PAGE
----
John Browne, Adenochoiradelogia, or, An Anatomick-chirurgical Treatise (1684) [book advertisement; also, the Papists formerly approved our liturgy]

Thomas De Laune, A Plea for the Non-conformists (1684) [has considered arguments for conformity from Stillingfleet, More, and others; quotes Mystery of Iniquity, book 2, chapter 22, p. 468; More’s preface to Mystery of Godliness claims it would be antichristian to direct church government to upholding useless of mischievous opinions]

John Edwards, Cometomantia (1684) [comic description of More as ‘a Retired, Melancholick Collegian … of the Platonick Sect … a professed Adversary of the Church of Rome’]

John Gadbury, Cardines coeli (1684) [reply to Cometomantia]

Richard Kidder, A Demonstration of the Messias (1684) [cites Mystery of Godliness, book 4 chapter 8 on our Lord cursing the fig tree]

George Mackenzie, Jus regium (1684) [More and Du Moulin have shown that Protestantism is not contrary to Royal authority]

George Mackenzie, That the Lawful Successor cannot be debarr’d (1684) [same as Jus regium]

Increase Mather, An Essay for the recording of Illustrious Providences (1684) [evil spirits have been documented by Glanvill: see edition by More of the previous year]

Eirenaeus Philalethes, Collectanea chymica (1684) [book catalogue only]

S. E., An Answer to Several Remarks upon Dr. Henry More, his Expositions of the Apocalypse and Daniel (1684)

[W. B., The Ladies Milk-house (1684) – not sure]

A Catalogue containing Variety of Ancient and Modern English Books (1685)

A Catalogue of the Library of Choice Books … of … Dr. Richard Lee (1685)

A Collection of Cases and other Discourses lately written to recover Dissenters to the Communion of the Church of England (1685) [in the apostolical ages, the church was full of saints, martyrs, and miracles: see More, Aa, preface, p. 20, and on Revelation 11:1-2]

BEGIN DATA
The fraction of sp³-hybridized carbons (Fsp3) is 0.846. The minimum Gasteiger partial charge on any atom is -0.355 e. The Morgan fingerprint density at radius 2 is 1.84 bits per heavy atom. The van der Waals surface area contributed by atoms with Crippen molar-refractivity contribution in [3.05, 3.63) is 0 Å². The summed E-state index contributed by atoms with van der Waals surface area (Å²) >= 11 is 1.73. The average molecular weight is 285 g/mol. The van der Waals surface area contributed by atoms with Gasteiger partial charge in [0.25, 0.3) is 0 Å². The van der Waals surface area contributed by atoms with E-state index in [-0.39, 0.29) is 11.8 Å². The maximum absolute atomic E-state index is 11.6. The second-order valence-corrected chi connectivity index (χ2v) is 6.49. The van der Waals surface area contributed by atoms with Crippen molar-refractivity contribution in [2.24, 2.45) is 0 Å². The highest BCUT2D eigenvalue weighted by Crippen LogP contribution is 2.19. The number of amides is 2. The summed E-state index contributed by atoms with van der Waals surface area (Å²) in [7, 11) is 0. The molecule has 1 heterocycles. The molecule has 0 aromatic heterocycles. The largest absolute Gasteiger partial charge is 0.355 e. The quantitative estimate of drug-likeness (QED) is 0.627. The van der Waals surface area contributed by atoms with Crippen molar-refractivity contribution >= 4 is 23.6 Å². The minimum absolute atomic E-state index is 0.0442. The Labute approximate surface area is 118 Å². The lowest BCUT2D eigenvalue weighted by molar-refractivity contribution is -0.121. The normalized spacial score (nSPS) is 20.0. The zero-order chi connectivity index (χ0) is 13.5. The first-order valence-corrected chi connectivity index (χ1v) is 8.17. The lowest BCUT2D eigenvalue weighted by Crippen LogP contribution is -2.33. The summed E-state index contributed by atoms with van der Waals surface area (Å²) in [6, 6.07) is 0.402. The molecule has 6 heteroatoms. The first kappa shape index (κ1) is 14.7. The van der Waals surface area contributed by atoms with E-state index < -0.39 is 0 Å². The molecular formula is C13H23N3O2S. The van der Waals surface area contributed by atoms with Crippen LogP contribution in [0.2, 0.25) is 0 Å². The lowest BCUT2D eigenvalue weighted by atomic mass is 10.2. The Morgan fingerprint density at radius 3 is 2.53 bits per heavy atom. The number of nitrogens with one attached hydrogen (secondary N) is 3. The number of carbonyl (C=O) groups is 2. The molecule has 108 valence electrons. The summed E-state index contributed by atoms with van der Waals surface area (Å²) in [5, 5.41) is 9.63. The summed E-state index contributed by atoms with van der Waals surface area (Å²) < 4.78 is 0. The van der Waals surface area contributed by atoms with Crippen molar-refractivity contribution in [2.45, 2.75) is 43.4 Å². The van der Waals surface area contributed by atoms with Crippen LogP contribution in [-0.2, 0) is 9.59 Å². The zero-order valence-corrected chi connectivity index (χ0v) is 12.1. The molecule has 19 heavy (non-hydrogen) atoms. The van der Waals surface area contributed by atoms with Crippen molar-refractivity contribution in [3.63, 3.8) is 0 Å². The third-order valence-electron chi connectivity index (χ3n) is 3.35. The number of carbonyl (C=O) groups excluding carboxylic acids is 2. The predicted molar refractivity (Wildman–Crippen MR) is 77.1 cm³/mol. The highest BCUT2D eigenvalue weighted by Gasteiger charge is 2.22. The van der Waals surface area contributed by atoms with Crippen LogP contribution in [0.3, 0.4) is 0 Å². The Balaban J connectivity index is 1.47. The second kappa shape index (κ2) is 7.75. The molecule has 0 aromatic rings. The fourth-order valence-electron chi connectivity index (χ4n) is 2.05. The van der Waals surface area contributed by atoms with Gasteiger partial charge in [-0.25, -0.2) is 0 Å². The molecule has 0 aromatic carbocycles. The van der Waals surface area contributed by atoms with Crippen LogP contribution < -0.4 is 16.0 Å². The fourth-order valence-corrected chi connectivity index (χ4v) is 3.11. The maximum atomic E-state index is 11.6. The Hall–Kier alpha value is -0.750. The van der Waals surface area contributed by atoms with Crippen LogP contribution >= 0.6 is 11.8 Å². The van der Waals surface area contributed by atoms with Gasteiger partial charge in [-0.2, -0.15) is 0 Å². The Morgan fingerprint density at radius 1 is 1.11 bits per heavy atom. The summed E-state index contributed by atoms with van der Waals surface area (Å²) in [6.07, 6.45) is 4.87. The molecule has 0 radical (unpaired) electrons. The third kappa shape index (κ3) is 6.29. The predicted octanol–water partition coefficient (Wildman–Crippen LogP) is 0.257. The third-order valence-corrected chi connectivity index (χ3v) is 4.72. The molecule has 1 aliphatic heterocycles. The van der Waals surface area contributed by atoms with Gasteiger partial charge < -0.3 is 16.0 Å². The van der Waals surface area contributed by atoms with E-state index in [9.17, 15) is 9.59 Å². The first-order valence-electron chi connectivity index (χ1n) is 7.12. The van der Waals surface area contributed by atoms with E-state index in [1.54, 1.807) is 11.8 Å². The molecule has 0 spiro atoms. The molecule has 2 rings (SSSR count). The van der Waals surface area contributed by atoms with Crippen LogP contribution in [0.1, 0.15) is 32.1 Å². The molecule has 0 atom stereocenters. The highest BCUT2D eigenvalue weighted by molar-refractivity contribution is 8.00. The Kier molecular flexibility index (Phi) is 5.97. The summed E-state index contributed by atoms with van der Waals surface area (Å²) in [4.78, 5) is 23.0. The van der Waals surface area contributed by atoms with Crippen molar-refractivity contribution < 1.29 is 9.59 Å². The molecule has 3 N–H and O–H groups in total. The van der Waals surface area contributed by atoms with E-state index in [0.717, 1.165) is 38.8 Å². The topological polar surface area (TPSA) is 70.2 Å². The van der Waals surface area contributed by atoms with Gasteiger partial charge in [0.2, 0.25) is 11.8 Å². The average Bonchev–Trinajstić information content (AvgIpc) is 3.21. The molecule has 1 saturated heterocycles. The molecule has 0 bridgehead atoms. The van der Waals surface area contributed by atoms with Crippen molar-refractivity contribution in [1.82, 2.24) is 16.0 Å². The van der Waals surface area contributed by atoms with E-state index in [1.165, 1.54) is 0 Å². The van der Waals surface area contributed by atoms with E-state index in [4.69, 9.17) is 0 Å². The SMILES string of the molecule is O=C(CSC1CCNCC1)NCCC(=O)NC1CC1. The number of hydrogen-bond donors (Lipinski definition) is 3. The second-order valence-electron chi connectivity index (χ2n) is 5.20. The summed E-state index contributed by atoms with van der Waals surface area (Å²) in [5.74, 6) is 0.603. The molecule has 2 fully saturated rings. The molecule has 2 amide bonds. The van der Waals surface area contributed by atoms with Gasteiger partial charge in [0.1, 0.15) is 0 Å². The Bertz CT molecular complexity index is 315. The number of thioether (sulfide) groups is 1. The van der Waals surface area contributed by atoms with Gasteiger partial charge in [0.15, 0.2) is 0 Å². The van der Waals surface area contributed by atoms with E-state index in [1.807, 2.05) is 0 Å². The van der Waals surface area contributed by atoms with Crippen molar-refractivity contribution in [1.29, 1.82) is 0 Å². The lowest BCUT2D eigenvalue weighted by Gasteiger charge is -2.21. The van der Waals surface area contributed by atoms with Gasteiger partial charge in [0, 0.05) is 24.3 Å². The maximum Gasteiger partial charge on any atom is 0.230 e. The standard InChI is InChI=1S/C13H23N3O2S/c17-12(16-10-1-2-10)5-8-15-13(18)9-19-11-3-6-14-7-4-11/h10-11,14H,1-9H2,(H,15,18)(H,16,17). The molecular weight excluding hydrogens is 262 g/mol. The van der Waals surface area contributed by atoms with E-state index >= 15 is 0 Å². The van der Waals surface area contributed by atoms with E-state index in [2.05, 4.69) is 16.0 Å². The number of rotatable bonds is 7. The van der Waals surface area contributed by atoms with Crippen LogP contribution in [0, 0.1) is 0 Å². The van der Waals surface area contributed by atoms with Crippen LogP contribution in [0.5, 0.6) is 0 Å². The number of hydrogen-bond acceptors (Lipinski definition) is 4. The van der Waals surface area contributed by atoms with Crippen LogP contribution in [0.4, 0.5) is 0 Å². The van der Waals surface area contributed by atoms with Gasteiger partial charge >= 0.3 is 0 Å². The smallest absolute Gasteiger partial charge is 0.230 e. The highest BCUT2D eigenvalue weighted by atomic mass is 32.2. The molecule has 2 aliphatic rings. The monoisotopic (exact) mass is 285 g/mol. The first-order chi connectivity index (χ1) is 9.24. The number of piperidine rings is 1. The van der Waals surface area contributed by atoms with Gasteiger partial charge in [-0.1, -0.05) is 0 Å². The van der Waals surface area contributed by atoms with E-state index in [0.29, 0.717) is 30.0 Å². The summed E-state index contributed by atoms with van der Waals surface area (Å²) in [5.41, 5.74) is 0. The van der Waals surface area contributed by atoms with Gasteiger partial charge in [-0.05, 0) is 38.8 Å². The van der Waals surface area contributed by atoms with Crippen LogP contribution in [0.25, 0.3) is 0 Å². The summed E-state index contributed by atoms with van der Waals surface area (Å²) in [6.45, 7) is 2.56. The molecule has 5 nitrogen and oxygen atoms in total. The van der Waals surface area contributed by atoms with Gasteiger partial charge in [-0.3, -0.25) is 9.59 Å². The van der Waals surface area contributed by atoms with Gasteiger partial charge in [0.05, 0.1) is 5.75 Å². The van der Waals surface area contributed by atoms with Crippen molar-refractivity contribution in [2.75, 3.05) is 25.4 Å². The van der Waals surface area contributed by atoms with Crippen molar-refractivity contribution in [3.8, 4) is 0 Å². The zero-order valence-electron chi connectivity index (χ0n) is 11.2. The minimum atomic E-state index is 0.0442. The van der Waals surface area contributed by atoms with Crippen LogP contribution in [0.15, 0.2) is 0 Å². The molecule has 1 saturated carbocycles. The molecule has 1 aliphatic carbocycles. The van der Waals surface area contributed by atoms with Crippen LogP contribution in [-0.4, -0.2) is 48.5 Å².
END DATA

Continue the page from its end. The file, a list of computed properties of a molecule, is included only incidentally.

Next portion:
Richard Baxter, A Paraphrase on the New Testament (1685) [Baxter is moved by the moral arguments against Popery in More’s Mystery of Iniquity]

John Flavel, Pneumatologia, A Treatise of the Soul of Man (1685) [the Holy Spirit is an incorporeal, indivisible, invisible, and indiscerpible substance, as More expresses it; cites More’s body-spirit analogy of the sword in the scabbard from Immortality of the Soul; outlines union of departed souls with an airy vehicle, IM, book 2, chapter 16; cites More on murders discovered by dreams; cites More’s Antidote, p. 82 on the nourishment one animal gives to another]

George Hickes, The Case of Infant-baptism (1685) [the church in the apostolical ages was represented as ‘Symmetral’ by the Spirit of God: see More’s Apocalypis Apocalypseos, preface, p. 20, and on Revelation 11:1-2]

John Norris, A Discourse concerning the Pretended Religious Assembling in Private Conventicles (1685) [quotes More’s Mystery of Iniquity, p. 561, to the effect that the Church of England has been purged of anything antichristian and is truly apostolical; quotes More, Apology annexed to MI, comparing popular preaching to army troopers allowing their horses to gallop freely]